Of gliomas and metastases

The use and utility of 5-ALA in glioma surgery is well established. Despite a large infiltration zone that has most likely eluded surgery at any given timepoint of resection, gliomas remain localized to the brain. Nine out of ten gliomas recur locally [14], corroborating the need for local control. In contrast, metastases are a systemic disease in which local control in the brain may on occasion play second fiddle. Brain metastases have a low rate of local in-brain recurrence, affecting one in eight patients in our series. Depending on the viewing angle, this can be interpreted as a sign of surgical success. Alternatively, the patient may not have survived to witness local in-brain recurrence. It remains difficult to extract meaningful organ-specific progression-free survival data from aggregate endpoints such as systemic disease progression [15].

The role of refined microsurgery in the treatment of brain metastases

Supra-marginal resection enables significantly improved local tumor control compared to standard gross total resection [5] without increasing complication rates [16]. The trend towards better local in-brain recurrence in the 5-ALA group may support this conception. On the other hand, it becomes increasingly clear that while better local control is achievable through refinement of resection techniques, improvements in overall survival are unlikely to be spearheaded by surgical intervention alone.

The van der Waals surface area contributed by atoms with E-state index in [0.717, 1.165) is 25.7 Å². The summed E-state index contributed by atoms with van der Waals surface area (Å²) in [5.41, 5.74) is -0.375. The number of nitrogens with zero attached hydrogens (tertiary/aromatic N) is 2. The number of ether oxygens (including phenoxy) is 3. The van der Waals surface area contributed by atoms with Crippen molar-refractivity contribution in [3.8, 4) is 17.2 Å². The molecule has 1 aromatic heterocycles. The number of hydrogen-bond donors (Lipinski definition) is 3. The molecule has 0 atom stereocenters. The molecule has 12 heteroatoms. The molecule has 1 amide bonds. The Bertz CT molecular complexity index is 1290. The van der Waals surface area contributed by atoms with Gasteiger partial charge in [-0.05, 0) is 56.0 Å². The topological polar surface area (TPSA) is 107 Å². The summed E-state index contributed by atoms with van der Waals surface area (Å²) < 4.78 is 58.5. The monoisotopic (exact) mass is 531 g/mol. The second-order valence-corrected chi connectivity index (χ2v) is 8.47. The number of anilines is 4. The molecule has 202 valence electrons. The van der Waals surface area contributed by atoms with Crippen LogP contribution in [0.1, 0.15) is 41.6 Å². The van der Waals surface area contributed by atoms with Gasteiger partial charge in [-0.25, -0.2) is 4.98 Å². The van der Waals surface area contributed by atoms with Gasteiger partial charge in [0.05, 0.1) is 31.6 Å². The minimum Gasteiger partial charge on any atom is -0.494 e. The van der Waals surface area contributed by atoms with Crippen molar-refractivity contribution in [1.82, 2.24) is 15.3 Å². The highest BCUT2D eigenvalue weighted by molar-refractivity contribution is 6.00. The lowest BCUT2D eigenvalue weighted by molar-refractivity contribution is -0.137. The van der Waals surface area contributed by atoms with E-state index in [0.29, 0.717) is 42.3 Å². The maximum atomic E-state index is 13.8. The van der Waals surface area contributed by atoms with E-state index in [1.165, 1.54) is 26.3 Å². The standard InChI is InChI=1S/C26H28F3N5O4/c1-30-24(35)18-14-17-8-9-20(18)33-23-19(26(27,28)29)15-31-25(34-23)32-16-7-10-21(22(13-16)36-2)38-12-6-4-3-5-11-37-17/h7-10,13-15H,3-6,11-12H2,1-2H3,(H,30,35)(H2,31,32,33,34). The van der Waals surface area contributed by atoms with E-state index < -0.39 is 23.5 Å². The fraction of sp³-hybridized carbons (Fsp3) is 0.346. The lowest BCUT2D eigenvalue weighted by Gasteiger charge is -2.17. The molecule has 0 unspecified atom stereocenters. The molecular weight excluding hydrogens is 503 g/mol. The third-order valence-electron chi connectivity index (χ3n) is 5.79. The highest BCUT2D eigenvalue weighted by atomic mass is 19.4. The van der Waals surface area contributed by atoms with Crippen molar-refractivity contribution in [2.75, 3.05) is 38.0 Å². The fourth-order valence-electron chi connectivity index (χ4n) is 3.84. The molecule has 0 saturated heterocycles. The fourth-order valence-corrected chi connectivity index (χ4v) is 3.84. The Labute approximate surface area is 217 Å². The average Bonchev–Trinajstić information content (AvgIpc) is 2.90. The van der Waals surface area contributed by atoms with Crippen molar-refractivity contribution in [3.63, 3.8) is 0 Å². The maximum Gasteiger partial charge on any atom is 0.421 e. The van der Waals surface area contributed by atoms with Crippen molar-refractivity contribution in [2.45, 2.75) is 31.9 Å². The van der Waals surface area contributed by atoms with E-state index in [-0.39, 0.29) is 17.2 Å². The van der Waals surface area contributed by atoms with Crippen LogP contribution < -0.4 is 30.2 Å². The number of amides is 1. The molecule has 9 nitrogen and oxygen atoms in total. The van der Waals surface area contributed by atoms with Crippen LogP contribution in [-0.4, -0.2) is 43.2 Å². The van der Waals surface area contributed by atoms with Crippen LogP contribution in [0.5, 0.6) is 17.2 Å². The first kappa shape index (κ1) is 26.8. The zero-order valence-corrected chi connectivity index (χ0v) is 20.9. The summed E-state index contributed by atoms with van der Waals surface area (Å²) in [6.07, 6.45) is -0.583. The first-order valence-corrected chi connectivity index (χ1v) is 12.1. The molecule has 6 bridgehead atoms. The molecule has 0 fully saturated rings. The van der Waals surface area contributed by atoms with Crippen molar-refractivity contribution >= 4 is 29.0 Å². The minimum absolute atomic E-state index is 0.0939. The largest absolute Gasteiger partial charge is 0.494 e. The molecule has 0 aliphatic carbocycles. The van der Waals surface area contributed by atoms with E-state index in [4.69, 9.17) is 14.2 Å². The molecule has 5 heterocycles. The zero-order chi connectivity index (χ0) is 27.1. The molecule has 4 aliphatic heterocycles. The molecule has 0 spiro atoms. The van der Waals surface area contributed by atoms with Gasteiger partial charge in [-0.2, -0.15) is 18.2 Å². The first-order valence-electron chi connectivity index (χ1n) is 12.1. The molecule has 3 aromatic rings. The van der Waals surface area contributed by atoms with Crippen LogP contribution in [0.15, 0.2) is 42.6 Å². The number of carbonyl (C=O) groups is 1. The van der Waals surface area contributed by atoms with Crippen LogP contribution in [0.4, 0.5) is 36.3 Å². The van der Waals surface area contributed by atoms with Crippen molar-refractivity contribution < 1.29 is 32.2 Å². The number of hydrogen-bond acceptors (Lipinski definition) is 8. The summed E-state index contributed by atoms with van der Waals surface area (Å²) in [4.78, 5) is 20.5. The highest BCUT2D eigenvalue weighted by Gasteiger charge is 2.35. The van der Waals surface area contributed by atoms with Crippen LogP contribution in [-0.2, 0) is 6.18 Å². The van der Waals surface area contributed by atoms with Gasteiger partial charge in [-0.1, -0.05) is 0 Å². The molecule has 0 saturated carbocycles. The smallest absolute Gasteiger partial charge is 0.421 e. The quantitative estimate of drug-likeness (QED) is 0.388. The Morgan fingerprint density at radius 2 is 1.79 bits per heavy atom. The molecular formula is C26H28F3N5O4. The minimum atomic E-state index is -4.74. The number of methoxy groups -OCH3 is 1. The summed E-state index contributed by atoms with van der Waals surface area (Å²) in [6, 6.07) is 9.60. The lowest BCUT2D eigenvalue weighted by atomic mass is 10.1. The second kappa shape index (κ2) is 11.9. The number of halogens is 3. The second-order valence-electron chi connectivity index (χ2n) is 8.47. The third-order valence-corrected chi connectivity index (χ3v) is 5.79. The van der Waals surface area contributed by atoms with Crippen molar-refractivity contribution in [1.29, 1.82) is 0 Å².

Individually tailoring treatment for each patient is crucial. A better performance score remains the strongest predictor of a more favourable disease course. In the comment on an article on patient selection, commentators came close to writing off the role of microsurgery in the treatment of cerebral metastases as a whole [16]. Over a decade later, we continue to operate regularly on brain metastases. In specific cases, such as melanomas with BRAF mutations, the need for adjuvant radiotherapy may even be put into question. Nonetheless, surgical outcomes are dependent on radiotherapy. Therefore, a separate subgroup analysis was performed in this study as suggested by others to dissect out the impact of radiation in the white light and 5-ALA groups [11]. The present study confirmed that regardless of surgical adjunct, radiotherapy is strongly associated with improved survival.


The interpretation of outcome data from studies on metastatic brain disease requires caution. As in our series, many datasets mix lung, skin, breast and intestinal neoplasms. Each of the aforementioned entities are entitled to their own molecular and clinical subcategorizations. Their pooling for the sake of producing brain-specific endpoints is justified by the clinicians’ need to understand how patients fare after treatment.

Materials and Methods

Inclusion and exclusion criteria